I needed a statistics Ph.D. to do my original story on health care in jails. Luckily I found another way

Published on
January 17, 2024

When I first set out to write a story about Wellpath, a controversy-ridden conglomerate rapidly taking over California’s jail health care system, I was a brand-new data reporter with a rosy vision of what data could do. I had pitched a story examining death rates across California jails, hoping to answer the question of whether jails managed by Wellpath, a private company, had worse health care outcomes than publicly managed ones. And I had hypothesized that I would end up with straightforward data-driven findings showing that Wellpath had higher death rates. 

But after several months of reporting, I learned that my initial vision of the story wouldn’t be possible. I’d spoken with dozens of experts, including jail health care professionals who specialized in analyzing data on jail health care outcomes. Most of them told me that what I was attempting to do would be challenging for someone with a Ph.D. in statistics, let alone a data journalist with dozens of other stories to balance over the year.

That’s because health care outcomes in jails, as in hospitals, are impacted by what public health experts call “social determinants of health.” Jail populations in different U.S. counties are impacted differently by elements including racism, poverty and even environmental pollution, which could impact death rates in a way that obscures the impact of privatization. 

For instance: A jail in McDowell County, West Virginia, which has the nation’s highest overdose death rate, may look like it treats its patients worse than a jail in Ellis County, Texas, which has one of the nation’s lowest overdose death rates. Additionally, jails don’t just have health care providers; they also have correctional officers, which can neglect or abuse people in their facilities, contributing to changing death rates. To untangle all of these confounding variables, I’d need far more data than I had access to in the public record — health data that a scrutinized private company would almost certainly refuse to hand over. 

I spoke with my National Fellowship advisor and probed the sources I’d cultivated, including patients within Wellpath-managed jails, and an alternative angle emerged. I would focus the story on a single person — a man named Sergio Guzman Gonzalez, who died of COVID-19 in a Wellpath jail — and use his experience and his family’s legal claim against the county to tell a story about Wellpath as a company that had repeatedly been accused of failing to provide timely medical aid to prisoners in its care, people who were “literally a captive market,” as one expert said. 

I revised my original outline and got to work, visiting with Gonzalez’ family members, requesting  dozens of public records from the Monterey County Jail, and speaking with numerous attorneys involved in suing the county for its poorly run jail health care system. I submitted a draft of my story late in the year, but was hoping it would still be able to run sometime in the first month of January 2022.

The story wasn’t published in January 2022. Due to a mix of other demands on my time, shifting editors on the project, and those editors’ shifting views about what the story should be, my project was published a full year and a half after I’d originally promised to deliver it. The waiting and revision process was painful, both for me and for the family I had interviewed. I felt guilty about making them (and the fellowship coordinators) wait for the piece for so long.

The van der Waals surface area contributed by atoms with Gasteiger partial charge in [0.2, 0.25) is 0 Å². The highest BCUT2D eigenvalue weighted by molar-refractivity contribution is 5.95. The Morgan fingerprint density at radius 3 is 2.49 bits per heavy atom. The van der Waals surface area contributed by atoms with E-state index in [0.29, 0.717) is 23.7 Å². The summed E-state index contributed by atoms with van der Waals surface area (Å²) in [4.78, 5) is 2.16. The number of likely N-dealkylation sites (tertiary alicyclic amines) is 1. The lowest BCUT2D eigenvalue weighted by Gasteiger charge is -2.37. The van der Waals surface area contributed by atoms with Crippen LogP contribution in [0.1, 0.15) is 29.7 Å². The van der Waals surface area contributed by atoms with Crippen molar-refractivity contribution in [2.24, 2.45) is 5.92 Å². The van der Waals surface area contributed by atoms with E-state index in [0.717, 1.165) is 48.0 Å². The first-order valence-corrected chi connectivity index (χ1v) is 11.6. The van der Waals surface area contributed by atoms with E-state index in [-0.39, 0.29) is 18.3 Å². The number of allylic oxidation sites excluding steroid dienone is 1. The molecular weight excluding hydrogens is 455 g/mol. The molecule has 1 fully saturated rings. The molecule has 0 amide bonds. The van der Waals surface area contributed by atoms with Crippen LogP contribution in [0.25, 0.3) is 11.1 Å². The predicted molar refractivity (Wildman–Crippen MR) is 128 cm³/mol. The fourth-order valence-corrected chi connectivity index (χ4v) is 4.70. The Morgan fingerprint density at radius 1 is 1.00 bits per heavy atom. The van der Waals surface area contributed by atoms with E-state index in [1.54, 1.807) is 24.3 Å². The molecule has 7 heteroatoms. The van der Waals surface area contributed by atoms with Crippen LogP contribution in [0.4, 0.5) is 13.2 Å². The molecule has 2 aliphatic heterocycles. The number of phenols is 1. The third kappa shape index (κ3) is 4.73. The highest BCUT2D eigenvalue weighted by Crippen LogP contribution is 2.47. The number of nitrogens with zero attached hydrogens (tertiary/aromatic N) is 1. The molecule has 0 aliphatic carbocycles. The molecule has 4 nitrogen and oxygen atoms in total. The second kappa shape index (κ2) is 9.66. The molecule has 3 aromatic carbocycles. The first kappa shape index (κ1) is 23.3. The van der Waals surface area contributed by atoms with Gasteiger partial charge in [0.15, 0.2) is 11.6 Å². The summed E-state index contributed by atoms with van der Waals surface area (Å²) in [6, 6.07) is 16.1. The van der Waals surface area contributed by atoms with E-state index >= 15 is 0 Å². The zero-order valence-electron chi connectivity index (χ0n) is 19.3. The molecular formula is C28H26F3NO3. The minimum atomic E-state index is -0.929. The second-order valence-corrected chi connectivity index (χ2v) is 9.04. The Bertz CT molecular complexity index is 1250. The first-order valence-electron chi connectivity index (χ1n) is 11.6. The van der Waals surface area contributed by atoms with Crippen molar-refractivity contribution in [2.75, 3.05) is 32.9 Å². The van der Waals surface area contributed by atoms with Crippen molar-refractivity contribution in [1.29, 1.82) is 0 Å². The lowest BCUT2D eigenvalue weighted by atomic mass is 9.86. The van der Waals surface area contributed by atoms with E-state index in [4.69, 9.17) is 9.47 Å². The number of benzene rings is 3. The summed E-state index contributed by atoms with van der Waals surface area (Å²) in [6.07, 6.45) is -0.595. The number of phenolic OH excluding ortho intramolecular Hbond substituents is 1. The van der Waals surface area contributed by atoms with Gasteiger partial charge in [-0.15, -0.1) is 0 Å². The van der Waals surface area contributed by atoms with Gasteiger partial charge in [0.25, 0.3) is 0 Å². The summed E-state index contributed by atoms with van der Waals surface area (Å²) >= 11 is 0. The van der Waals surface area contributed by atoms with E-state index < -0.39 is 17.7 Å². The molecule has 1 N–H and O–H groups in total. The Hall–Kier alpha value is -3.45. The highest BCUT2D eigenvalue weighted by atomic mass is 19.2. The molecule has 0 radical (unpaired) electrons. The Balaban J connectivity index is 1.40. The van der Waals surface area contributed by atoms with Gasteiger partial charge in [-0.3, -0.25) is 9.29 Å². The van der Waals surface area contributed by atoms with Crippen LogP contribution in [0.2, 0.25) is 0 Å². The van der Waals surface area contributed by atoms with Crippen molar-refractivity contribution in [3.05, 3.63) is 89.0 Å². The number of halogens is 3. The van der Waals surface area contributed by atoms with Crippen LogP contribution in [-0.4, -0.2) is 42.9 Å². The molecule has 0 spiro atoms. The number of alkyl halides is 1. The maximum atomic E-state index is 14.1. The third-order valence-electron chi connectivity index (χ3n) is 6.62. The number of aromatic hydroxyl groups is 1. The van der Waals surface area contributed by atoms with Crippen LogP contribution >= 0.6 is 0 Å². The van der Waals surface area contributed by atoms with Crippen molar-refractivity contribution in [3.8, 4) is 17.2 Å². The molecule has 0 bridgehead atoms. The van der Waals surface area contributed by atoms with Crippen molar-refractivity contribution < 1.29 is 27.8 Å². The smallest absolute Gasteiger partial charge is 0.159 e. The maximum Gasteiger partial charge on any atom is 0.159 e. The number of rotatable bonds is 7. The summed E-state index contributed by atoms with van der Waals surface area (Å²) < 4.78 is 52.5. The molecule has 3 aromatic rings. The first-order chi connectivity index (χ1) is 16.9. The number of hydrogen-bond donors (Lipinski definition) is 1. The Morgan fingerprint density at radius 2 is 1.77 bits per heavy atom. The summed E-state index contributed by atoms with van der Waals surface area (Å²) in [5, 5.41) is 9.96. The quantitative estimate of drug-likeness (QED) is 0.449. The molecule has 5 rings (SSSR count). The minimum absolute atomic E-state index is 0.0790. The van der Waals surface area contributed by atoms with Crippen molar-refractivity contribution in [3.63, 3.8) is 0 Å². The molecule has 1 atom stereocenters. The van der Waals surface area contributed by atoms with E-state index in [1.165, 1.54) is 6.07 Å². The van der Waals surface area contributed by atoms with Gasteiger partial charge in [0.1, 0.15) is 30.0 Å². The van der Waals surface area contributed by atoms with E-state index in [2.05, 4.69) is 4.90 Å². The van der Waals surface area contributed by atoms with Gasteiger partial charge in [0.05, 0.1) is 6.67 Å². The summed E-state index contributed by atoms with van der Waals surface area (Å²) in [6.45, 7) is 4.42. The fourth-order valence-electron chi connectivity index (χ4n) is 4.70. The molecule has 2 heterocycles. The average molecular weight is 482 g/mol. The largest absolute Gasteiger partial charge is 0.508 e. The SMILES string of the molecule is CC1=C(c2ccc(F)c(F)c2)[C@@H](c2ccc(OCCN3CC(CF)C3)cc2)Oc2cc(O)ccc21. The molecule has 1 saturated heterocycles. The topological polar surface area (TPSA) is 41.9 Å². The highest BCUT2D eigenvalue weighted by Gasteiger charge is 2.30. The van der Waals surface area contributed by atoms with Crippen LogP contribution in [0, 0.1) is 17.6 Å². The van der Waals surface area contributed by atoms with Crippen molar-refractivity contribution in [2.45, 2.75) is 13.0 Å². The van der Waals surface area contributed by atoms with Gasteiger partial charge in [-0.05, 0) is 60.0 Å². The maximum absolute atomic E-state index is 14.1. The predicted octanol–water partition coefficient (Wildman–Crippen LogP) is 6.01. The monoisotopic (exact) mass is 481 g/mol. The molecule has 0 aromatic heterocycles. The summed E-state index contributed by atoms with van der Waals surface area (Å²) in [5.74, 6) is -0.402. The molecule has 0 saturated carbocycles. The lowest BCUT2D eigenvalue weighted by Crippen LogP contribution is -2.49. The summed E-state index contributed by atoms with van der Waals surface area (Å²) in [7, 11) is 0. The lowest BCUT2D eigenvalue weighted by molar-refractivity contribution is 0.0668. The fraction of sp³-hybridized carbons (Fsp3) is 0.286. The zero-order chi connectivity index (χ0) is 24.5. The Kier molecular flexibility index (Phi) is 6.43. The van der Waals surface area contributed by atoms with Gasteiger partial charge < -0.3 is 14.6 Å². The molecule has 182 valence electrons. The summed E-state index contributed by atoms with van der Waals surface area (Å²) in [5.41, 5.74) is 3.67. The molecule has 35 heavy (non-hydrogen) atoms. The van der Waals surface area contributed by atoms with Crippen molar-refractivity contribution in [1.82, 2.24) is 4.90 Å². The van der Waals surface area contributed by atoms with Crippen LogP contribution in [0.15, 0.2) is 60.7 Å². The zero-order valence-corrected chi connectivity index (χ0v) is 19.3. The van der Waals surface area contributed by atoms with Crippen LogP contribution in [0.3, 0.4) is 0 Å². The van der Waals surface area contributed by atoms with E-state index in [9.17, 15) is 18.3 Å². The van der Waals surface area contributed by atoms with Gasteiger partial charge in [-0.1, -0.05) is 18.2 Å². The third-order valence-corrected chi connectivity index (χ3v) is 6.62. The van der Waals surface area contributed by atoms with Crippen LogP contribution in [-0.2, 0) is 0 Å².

But when the story finally published, I was relieved and proud I’d seen it through. Even though editors had decided the story would no longer focus on Gonzalez’ death, we still included his story and the beautiful photos our photographer had taken of his family, and they thanked me for writing the piece and raising awareness about what had happened to their son. We mailed them copies of the print edition it appeared in, which had beautiful images of their son’s grave and memorial. 

The story has since been referenced in news stories and newsletters by The Guardian, the Santa Rosa Press DemocratCalMattersPolitico and other publications. Jail health care advocates and Chronicle readers thanked me for shining a spotlight on Wellpath’s gradual takeover of the state’s jail health care system, and multiple attorneys told me my work would inform their ongoing lawsuits against Wellpath. Two months after it was published, I learned that a judge overseeing a lawsuit against the Monterey County Jail found Wellpath to be out of compliance with 43 requirements related to medical and mental health care, ordering the company to comply within six months or face a fine of up to $1 million.

These signs tell me that while my story didn’t singlehandedly fix California’s jail health care system, it appears to be filtering upward to people with the power to do something about regulating the company’s growth and improving enforcement so it can be held liable when it violates patients’ civil rights. At the very least, it’s added to a mounting body of evidence showing that privatization in health care can lead to negative outcomes, both in and outside of jails. 

I learned a lot from my experience. In every ambitious data-driven reporting project I’ve embarked on since, I’ve consulted with data experts before I outline and pitch the piece. You never know what kind of advice will allow you to shape your story earlier on and save lots of time. But I also learned that no matter what, almost any story is salvageable given enough time and the right editors. The piece may not look the way you’d originally anticipated, but the right human beings, an accountability mindset and doggedness will get you to the finish line every time.